Area’s small airports

Give lift to local economy, employment

By Emily Sweeney Globe Staff / January 12, 2012
General aviation airports in the region support 807 jobs and generate more than $117 million for the local economy, according to a recent government study.

The study, sponsored by the Massachusetts Department of Transportation and funded by the Federal Aviation Administration, looked at 39 airports across the state and examined how they contribute to the economy. It said all the state’s airports, including Boston Logan International Airport, support 124,000 jobs statewide and generate almost $11.9 billion in annual economic activity.

The ripple effect of a regional airport can be substantial. Airports are home to flight training schools, aircraft maintenance companies, and other aviation businesses. After landing at an airport, planes fuel up. Visitors often need to rent cars, book hotel rooms, and eat at local establishments. The study used FAA-approved methodology to measure the economic impact of each airport and calculate the number of area jobs that each supports.

There are five general aviation airports in the suburbs south of Boston, in Marshfield, Plymouth, Hanson, Mansfield, and Norwood. Of all the general aviation airports in Southeastern Massachusetts, Norwood Memorial Airport had the greatest economic impact ($51.4 million) and largest total employment (386 jobs). It was followed closely by Plymouth Municipal Airport, which supports 301 jobs and contributes $48.5 million to the region’s economy.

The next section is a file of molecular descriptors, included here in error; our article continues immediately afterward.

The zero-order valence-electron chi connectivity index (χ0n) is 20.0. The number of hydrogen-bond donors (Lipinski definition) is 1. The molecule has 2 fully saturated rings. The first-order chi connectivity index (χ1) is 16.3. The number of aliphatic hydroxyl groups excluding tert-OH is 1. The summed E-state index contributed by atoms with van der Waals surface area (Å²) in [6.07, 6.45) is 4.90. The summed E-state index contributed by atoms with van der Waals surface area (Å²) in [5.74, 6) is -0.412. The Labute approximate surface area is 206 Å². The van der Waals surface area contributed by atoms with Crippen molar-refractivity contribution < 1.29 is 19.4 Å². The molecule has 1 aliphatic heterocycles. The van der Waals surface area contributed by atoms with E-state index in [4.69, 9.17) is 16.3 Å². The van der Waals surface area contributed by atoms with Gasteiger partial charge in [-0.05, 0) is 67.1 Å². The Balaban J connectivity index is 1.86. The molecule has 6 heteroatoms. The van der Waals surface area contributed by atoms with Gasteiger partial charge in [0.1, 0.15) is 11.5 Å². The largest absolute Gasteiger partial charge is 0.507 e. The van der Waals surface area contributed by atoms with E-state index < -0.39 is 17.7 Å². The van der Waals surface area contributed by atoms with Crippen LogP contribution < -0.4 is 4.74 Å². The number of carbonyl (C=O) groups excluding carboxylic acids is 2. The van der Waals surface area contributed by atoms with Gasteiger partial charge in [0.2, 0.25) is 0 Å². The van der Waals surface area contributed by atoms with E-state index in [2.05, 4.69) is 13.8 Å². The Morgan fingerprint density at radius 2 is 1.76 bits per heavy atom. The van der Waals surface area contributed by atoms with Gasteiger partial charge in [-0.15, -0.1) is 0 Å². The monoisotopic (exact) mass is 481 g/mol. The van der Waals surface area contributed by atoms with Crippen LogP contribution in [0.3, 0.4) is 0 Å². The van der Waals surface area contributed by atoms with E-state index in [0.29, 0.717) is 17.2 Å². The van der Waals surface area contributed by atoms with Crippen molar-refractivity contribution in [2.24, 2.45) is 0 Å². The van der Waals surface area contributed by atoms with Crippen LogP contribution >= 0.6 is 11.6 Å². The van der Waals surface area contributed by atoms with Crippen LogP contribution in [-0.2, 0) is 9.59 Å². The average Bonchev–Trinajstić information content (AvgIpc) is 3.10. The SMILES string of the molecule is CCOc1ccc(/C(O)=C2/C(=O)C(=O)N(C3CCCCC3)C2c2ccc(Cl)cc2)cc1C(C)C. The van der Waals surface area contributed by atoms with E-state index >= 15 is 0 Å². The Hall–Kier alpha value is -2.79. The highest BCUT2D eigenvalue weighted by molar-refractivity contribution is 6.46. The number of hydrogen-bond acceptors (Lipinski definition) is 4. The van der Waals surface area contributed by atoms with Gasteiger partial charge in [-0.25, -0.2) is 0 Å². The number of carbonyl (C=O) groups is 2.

“We certainly play a part in the economy,” said Tom Maher, manager of Plymouth Municipal Airport, which is home to two flight schools, four aircraft maintenance companies, two charter flight businesses, several corporate flight operations, a commuter airline to Nantucket, and a cafe called Plane Jane’s. The Massachusetts State Police Air Wing flies out of Plymouth, as does Boston MedFlight.

Maher said that the Plymouth airport serves as a “gateway to the community,” and that its presence can be felt far beyond the town’s borders.

“There’s that old aviation saying,” said Maher, “Build a mile of roadway, and you can go a mile. Build a mile of runway, and you can go anywhere in the world.”

Access to air transportation makes a region more attractive to employers, said Thomas J. O’Rourke, president and chief executive of the Neponset Valley Chamber of Commerce.

“There’s a spillover effect, too, from all of the people coming in and out of the airport,” he said. “They’re staying in the area, and going to restaurants.”

O’Rourke said an airport is not only an asset to the community, it can also be an attraction: He has brought his son to watch planes take off and land at the Norwood airport.

Norwood Memorial Airport is used by, among others, congressmen and New England Patriots players, Patriots head coach Bill Belichick and team owner Robert Kraft, and former quarterback Doug Flutie. News helicopters for channels 5 and 25 also fly out of there. The airport has a rich military heritage: Originally built in 1942 to train pilots during World War II, it became a municipal airport in 1946, and the town later dedicated it to all Norwood veterans who served in combat.

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